Durzi certainly acknowledged the nerves, but also talked about how once you got into the flow of the game, in some ways it was just another hockey game. In other ways it was obviously more – it’s the freaking playoffs! – but from a player standpoint, you’ve just gotta play and that’s what Durzi attempted to do.

There wasn’t necessarily one moment when everything settled down for him, but as he got going and got playing, it came together.

“I thought I settled in pretty nicely,” he said. “Once you realize it’s hockey, you’ve done it your whole life and you play. If you bring that intensity every single night, it’s just another game and I thought once I got into the game, it went pretty well and I went from there.”

The first-year defenseman also complimented the team’s leadership for their help with himself and the other younger players in the lineup. He recalled Dustin Brown giving him a tap while on the bench early in the game, indicating it’s time to go. He felt locked in from that point on. His comments echoed something that Todd McLellan shared after last night’s win regarding the leadership team, and their importance in the process.

For players like Durzi and the other first-year guys, it’s an experience here at this time of the year, and an important experience from a Kings point of view.

“Leadership was real important, opportunity to play in these games is exactly what we wanted,” McLellan said. “We’ve talked about this ad nauseum already, about gaining experience as we go for that up and coming group. They’re getting it. Maybe they don’t get 15 minutes a night, but they’re involved in everything that happens on the bench, on the ice, in the game. That’s valuable.”

Penalties & “Crackdown”
If we’re focusing on an area for improvement from the Game 1 win, it’s got to be penalties.

The Kings took four penalties and conceded two power-play goals. Asked if the Kings can handle taking four penalties a night in this series, McLellan said that they can (they showed they could last night) but certainly don’t want to. Overall, penalties are an area of focus for the group to clean up heading into game two. With the standard of the calls established, McLellan knows the Kings need to be aware.

“I didn’t think we managed the game well in certain situations, we gave up a power play for too many men on the ice and we took too many penalties,” he said. “The crackdown is evident, after watching Toronto play, then us play. and going back and reviewing the games, there’s a lot of penalties that are being called right now. We’re aware, but we’re going to have to be more aware.”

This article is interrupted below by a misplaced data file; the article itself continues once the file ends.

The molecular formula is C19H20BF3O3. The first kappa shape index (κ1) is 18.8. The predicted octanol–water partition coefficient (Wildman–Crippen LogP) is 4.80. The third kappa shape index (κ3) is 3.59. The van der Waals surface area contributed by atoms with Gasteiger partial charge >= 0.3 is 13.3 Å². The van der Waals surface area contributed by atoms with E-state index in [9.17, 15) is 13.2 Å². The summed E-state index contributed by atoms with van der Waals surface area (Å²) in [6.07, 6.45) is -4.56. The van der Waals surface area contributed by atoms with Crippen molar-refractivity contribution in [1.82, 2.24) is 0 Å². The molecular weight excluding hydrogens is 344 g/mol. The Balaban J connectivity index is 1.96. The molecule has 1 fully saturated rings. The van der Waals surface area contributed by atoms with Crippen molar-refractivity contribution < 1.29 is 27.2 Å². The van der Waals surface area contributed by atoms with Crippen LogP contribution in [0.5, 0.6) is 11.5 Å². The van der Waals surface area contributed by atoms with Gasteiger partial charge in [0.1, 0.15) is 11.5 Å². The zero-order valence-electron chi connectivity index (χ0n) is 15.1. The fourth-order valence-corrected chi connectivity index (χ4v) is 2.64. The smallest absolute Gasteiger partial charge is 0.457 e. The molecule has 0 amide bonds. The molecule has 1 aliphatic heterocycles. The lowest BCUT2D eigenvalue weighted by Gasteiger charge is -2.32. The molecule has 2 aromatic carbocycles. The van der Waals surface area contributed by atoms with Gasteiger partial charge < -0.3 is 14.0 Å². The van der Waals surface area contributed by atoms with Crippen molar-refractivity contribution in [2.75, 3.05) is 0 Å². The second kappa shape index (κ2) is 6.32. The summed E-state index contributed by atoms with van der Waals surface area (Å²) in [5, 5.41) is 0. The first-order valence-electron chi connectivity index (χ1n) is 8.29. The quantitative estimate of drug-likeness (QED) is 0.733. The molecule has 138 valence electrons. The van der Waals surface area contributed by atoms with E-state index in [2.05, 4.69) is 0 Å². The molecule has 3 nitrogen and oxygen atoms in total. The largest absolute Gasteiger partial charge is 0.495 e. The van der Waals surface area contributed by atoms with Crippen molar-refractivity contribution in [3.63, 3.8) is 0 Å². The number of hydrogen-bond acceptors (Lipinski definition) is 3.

When asked on the standard of the officiating, McLellan believes that the Kings learned things from watching the Toronto/Tampa Bay game earlier in the day, understanding that things could be called a certain way. It’s only been three periods of playoff hockey, so we don’t know exactly how things will progress, but seeing four penalties a side indicates that we might not see what is frequently discussed, and that’s swallowing the whistle entirely in playoff action.

McLellan’s Take –

“I think that they’re establishing that the standard is not going to change. Is it tighter, or are they more focused, I don’t know but we’ve only played three periods. Watching what’s going on in some of the other series, and that’s a real good cue for us as coaches is to pay attention, look around and see some of the calls that are being made and how they’re being made. I didn’t think they did a poor job last night at all, I don’t know what Woody thought, but they set the standard and they stuck to it.”

We’ll have a deeper look at Alex Iafallo coming up between now and Game 2, Insiders, detailing his last-minute bump to the second line and how he’s fit into the larger narrative that’s surrounded the Kings all season, with how well they’ve adopted a “next person up” approach. A huge storyline from the Game 1 victory, and with Viktor Arvidsson’s status unknown for Game 2, something to continue to watch for as we progress through the series.

As always Insiders, thank you for reading!

Rules for Blog Commenting

  • No profanity, slurs or other offensive language. Replacing letters with symbols does not turn expletives into non-expletives.
  • Personal attacks against other blog commenters, and/or blatant attempts to antagonize other comments, are not tolerated. Respectful disagreement is encouraged. Posts that continually express the same singular opinion will be deleted.
  • Comments that incite political, religious or similar debates will be deleted.
  • Please do not discuss, or post links to websites that illegally stream NHL games.
  • Posting under multiple user names is not allowed. Do not type in all caps. All violations are subject to comment deletion and/or banning of commenters, per the discretion of the blog administrator.